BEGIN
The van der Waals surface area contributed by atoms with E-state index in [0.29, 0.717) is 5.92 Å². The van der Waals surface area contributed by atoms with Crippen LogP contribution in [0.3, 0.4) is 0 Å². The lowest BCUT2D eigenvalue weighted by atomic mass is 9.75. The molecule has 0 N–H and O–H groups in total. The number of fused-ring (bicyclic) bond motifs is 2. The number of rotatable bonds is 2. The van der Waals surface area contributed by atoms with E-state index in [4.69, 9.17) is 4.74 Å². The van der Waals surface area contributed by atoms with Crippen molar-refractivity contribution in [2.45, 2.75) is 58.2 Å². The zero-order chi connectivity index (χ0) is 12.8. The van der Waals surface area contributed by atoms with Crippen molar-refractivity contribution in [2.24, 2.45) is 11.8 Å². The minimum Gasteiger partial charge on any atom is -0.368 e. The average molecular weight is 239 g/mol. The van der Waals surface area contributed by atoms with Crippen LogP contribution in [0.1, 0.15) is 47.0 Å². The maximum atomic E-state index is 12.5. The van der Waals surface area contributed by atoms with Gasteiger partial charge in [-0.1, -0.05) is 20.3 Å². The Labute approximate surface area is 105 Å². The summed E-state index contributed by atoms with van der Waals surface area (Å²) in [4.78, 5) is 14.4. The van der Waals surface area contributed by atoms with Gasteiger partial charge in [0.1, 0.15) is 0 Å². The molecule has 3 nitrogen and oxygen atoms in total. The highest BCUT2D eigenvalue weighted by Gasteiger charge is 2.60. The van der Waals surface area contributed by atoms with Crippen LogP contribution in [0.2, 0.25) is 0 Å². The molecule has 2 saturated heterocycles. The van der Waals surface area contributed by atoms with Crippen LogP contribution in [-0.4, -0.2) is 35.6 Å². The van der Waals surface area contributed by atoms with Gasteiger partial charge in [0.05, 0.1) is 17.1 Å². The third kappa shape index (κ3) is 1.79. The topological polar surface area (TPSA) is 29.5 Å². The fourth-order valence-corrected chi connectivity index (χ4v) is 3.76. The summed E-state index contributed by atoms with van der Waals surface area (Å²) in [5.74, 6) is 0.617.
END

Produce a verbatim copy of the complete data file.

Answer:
The van der Waals surface area contributed by atoms with E-state index in [0.29, 0.717) is 5.92 Å². The van der Waals surface area contributed by atoms with Crippen LogP contribution in [0.3, 0.4) is 0 Å². The lowest BCUT2D eigenvalue weighted by atomic mass is 9.75. The molecule has 0 N–H and O–H groups in total. The number of fused-ring (bicyclic) bond motifs is 2. The number of rotatable bonds is 2. The van der Waals surface area contributed by atoms with E-state index in [4.69, 9.17) is 4.74 Å². The van der Waals surface area contributed by atoms with Crippen molar-refractivity contribution in [2.45, 2.75) is 58.2 Å². The zero-order chi connectivity index (χ0) is 12.8. The van der Waals surface area contributed by atoms with Crippen molar-refractivity contribution in [2.24, 2.45) is 11.8 Å². The minimum Gasteiger partial charge on any atom is -0.368 e. The average molecular weight is 239 g/mol. The van der Waals surface area contributed by atoms with Crippen LogP contribution in [0.1, 0.15) is 47.0 Å². The maximum atomic E-state index is 12.5. The van der Waals surface area contributed by atoms with Gasteiger partial charge in [-0.1, -0.05) is 20.3 Å². The Labute approximate surface area is 105 Å². The summed E-state index contributed by atoms with van der Waals surface area (Å²) in [4.78, 5) is 14.4. The van der Waals surface area contributed by atoms with Gasteiger partial charge in [0.1, 0.15) is 0 Å². The molecule has 3 nitrogen and oxygen atoms in total. The highest BCUT2D eigenvalue weighted by Gasteiger charge is 2.60. The van der Waals surface area contributed by atoms with Crippen LogP contribution in [0.2, 0.25) is 0 Å². The molecule has 2 saturated heterocycles. The van der Waals surface area contributed by atoms with Crippen LogP contribution in [-0.4, -0.2) is 35.6 Å². The van der Waals surface area contributed by atoms with Gasteiger partial charge in [0.05, 0.1) is 17.1 Å². The third kappa shape index (κ3) is 1.79. The topological polar surface area (TPSA) is 29.5 Å². The fourth-order valence-corrected chi connectivity index (χ4v) is 3.76. The summed E-state index contributed by atoms with van der Waals surface area (Å²) in [5.74, 6) is 0.617.